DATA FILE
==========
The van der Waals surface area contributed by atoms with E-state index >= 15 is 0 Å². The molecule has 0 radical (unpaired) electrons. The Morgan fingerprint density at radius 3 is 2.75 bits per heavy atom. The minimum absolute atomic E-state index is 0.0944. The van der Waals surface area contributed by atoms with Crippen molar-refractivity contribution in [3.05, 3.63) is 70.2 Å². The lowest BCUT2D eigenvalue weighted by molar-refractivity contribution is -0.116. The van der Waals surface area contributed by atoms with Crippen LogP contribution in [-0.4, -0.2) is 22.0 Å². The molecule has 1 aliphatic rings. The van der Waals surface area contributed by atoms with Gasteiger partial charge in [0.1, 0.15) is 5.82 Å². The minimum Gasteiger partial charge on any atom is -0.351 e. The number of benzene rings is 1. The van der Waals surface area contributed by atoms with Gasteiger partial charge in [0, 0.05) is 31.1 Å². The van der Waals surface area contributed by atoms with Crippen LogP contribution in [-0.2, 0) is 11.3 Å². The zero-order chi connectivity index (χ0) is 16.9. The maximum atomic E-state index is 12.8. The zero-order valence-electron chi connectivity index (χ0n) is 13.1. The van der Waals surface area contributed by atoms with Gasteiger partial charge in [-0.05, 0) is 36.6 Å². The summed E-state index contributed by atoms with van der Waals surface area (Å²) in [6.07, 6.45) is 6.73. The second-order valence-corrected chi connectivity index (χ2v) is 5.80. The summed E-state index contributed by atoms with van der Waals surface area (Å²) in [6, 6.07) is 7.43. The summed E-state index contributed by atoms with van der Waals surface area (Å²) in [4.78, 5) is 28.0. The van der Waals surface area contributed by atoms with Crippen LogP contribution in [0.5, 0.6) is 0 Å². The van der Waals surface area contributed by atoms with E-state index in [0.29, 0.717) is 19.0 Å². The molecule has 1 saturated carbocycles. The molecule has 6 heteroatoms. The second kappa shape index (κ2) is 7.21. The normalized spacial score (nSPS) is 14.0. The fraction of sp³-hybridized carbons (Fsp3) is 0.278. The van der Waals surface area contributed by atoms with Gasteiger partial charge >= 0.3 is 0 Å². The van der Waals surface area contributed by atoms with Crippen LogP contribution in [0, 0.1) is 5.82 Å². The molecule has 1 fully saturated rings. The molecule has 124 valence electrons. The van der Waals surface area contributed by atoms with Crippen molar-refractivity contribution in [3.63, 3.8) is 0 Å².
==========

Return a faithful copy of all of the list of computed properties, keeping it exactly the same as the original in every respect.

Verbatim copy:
The van der Waals surface area contributed by atoms with E-state index >= 15 is 0 Å². The molecule has 0 radical (unpaired) electrons. The Morgan fingerprint density at radius 3 is 2.75 bits per heavy atom. The minimum absolute atomic E-state index is 0.0944. The van der Waals surface area contributed by atoms with Crippen molar-refractivity contribution in [3.05, 3.63) is 70.2 Å². The lowest BCUT2D eigenvalue weighted by molar-refractivity contribution is -0.116. The van der Waals surface area contributed by atoms with Crippen LogP contribution in [-0.4, -0.2) is 22.0 Å². The molecule has 1 aliphatic rings. The van der Waals surface area contributed by atoms with Gasteiger partial charge in [0.1, 0.15) is 5.82 Å². The minimum Gasteiger partial charge on any atom is -0.351 e. The number of benzene rings is 1. The van der Waals surface area contributed by atoms with Gasteiger partial charge in [0, 0.05) is 31.1 Å². The van der Waals surface area contributed by atoms with Crippen LogP contribution in [-0.2, 0) is 11.3 Å². The zero-order chi connectivity index (χ0) is 16.9. The maximum atomic E-state index is 12.8. The zero-order valence-electron chi connectivity index (χ0n) is 13.1. The van der Waals surface area contributed by atoms with Gasteiger partial charge in [-0.05, 0) is 36.6 Å². The summed E-state index contributed by atoms with van der Waals surface area (Å²) in [6.07, 6.45) is 6.73. The second-order valence-corrected chi connectivity index (χ2v) is 5.80. The summed E-state index contributed by atoms with van der Waals surface area (Å²) in [6, 6.07) is 7.43. The summed E-state index contributed by atoms with van der Waals surface area (Å²) in [4.78, 5) is 28.0. The van der Waals surface area contributed by atoms with Crippen LogP contribution in [0.5, 0.6) is 0 Å². The van der Waals surface area contributed by atoms with E-state index in [0.29, 0.717) is 19.0 Å². The molecule has 1 saturated carbocycles. The molecule has 6 heteroatoms. The second kappa shape index (κ2) is 7.21. The normalized spacial score (nSPS) is 14.0. The fraction of sp³-hybridized carbons (Fsp3) is 0.278. The van der Waals surface area contributed by atoms with Gasteiger partial charge >= 0.3 is 0 Å². The van der Waals surface area contributed by atoms with Crippen LogP contribution in [0, 0.1) is 5.82 Å². The molecule has 1 fully saturated rings. The molecule has 124 valence electrons. The van der Waals surface area contributed by atoms with Crippen molar-refractivity contribution in [3.63, 3.8) is 0 Å².